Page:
The post below was first published on our Real Estate Development blog
In June, we wrote a quick summary of the report “Land for the Many”. Land for the Many was written by a team headed by George Monbiot and made proposals for the Labour Party to consider as future land use and planning policy. We subsequently wrote a longer article on the report, which was first published in this month’s edition of Property Law Journal and is also available at lawjournals.co.uk. Since then, the Labour Party has confirmed some of the land use and planning proposals that will be adopted as Labour Party policy. These include: that new public development corporations will have the power to buy and develop land in the public interest, and that they will be able to do so at what Land for the Many called “near use” value (similar to “existing use” value); that information on planning and land ownership, etc, should be published as “open data”; that affordable rents will be set locally so that they are genuinely affordable; that there will be a significant increase in the number of socially rented homes built per year, the majority of which will be council homes; and that local communities will have priority over new housing. It has also been announced that the Labour Party will build one million low cost homes over 10 years. Many of these policies, which will inform the Labour Party manifesto for the next general election, reflect proposals in Land for the Many. The devil will be in the detail. It will be interesting to see how the policies are fleshed out, and whether or not the Labour Party manifesto takes forward other proposals which were made in the report.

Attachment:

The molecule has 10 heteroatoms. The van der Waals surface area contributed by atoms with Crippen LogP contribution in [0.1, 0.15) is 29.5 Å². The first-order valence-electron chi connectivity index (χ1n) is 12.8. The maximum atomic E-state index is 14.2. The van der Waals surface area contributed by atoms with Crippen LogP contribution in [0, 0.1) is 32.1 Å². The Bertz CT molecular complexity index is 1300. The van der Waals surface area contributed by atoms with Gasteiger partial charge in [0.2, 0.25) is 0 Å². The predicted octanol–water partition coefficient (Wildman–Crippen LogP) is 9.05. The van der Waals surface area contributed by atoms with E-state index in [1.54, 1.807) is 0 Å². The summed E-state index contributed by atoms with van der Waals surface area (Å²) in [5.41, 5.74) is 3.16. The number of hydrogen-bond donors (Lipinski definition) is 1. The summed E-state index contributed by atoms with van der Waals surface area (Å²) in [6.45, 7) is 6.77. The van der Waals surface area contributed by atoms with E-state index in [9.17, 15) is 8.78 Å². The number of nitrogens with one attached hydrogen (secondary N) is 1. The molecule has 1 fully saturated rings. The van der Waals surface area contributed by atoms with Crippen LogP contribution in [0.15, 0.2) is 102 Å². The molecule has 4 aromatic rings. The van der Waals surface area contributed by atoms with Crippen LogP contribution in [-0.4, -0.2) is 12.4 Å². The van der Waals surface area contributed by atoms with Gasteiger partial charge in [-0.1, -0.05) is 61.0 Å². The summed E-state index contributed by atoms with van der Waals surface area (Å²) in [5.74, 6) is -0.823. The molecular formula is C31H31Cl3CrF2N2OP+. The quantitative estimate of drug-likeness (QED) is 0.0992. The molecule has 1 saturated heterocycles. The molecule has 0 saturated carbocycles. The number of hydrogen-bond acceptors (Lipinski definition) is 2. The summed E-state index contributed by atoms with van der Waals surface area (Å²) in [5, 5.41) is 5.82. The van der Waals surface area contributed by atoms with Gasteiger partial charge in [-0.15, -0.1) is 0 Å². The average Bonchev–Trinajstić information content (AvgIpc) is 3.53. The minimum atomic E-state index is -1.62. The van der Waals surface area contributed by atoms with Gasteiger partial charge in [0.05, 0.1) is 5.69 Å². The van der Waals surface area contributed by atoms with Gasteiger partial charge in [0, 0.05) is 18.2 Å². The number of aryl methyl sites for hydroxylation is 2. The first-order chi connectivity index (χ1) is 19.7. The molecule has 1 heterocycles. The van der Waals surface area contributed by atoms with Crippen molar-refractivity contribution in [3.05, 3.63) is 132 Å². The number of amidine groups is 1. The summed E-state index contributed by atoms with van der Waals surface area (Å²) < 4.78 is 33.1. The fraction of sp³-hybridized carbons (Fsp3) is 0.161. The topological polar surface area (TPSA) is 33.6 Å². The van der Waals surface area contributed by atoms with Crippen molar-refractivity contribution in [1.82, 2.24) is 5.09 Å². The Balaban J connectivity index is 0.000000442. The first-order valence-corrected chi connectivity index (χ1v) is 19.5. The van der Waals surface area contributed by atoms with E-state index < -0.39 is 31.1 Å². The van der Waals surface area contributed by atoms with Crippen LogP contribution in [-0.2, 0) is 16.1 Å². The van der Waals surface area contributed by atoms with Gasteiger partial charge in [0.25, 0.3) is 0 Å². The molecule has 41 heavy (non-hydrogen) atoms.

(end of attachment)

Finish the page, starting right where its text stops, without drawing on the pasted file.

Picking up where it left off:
Interestingly, housing policies endorsed by the Liberal Democrat Party at their party conference this autumn follow a similar theme. Proposals in Policy paper 136, A Fairer Share for All, endorsed at conference as a statement of Liberal Democrat policy, include: reforming the Land Compensation Act so that landowners are paid a “reasonable price” for their land, which won’t take account of potential planning permissions; building 100,000 homes for social rent per year, and maintaining social housing stock as a national asset; a first right to purchase public land for social housing; and a new dedicated arms-length government body to compulsorily purchase low amenity land at current use value. For the private sector: a new regulator will be created, with which all private landlords with more than 25 properties will have to register; longer term tenancies of three years or more will be introduced; and no fault evictions will be scrapped. Developments which include social housing will have to deliver that housing in such a way that there is no visible distinction between the privately owned and social units.
It is clear that the housing crisis is recognised by all the major parties as a key concern. Regardless of what triggers the next election, if we see a change in government we can expect changes to land use and planning policies; the only question is how far they will go.
Authors: Fiona Sawyer and Jane McMenemy, professional support lawyers, planning and real estate, London
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